New project expected to provide water to thousands of Navajo Nation homes

ALBUQUERQUE, NM – A plan is in the works to bring water to hundreds of thousands of Navajo Nation homes.

It’s all part of a federal project that’s been in the works since 2009. Water supply has been a long time coming, and although there has been a lot of progress lately, the wait for that water is far from over.

“In the last 10 years, the water level has dropped nearly 200 feet. As a result, families often rely on water transportation to meet their family’s daily needs,” said Shannon Jackson, a PNM spokeswoman.

This is the case for more than 40% of Navajo Nation households. Something the Bureau of Reclamation wants to change with the Navajo-Gallup Water Supply Project and some help from PNM.

“It doesn’t immediately make sense why an electric company would talk about water projects, does it?” Jackson said.

But PNM just handed over control of the water transportation system from its decommissioned San Juan Generating Station. This saves federal project managers $70 million from having to build their own water intake facilities, a diversion canal, and a pumping station on the San Juan River.

“And that will serve about 250,000 people once this project is complete,” Jackson said.

But that will still take a while.

A Bureau of Reclamation representative said they would complete their original water intake plan over the next year until PNM bid the San Juan power plant.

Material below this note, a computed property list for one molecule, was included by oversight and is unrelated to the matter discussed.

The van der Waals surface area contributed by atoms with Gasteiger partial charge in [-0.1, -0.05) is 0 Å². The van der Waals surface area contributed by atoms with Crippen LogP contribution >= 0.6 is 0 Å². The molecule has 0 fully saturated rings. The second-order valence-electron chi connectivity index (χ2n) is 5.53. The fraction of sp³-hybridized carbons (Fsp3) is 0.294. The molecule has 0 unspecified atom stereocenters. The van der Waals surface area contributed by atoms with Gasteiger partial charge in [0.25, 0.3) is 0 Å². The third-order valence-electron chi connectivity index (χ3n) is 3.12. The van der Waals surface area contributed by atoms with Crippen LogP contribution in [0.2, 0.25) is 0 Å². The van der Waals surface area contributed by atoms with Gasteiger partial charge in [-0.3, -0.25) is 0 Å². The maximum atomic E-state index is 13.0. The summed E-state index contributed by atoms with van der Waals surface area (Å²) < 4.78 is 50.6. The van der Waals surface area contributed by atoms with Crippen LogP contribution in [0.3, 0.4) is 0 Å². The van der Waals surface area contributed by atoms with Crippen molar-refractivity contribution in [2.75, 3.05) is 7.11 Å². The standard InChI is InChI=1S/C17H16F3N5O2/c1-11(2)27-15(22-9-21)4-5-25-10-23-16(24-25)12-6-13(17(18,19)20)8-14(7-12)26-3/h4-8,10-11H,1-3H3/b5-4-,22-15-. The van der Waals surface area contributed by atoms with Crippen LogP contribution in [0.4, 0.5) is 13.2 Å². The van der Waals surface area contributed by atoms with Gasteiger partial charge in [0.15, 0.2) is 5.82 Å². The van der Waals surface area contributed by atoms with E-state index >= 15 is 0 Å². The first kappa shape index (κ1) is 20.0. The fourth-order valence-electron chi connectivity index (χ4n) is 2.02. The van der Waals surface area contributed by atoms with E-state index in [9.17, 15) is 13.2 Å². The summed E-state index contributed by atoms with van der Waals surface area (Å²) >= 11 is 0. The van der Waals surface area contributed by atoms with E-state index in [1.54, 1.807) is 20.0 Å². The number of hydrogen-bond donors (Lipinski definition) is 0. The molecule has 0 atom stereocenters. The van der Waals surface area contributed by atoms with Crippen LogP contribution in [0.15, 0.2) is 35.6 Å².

The switch — even if they believe it’s the better option — will push the timeline for people’s water supply to 2028 or even 2029.

“The preservation of surface water for our community has been delayed by five years. And that’s going to affect our ability to keep up with water demand, because we have to drill new wells, and that’s about $6 million each,” said Maryann Ustick, a Gallup city manager.

The San Juan Generating Station is just one part of this large federal project that officials predict will cost nearly $2 billion and ultimately serve the city of Gallup, the Navajo Nation and the Jicarilla Apache Nation.

The Bureau of Reclamation representative that KOB 4 spoke to went on to explain how much more operational flexibility this pre-existing system will provide in addition to the 20-day water storage for the project, which it did not originally have.

For related stories: Brianna Wilson

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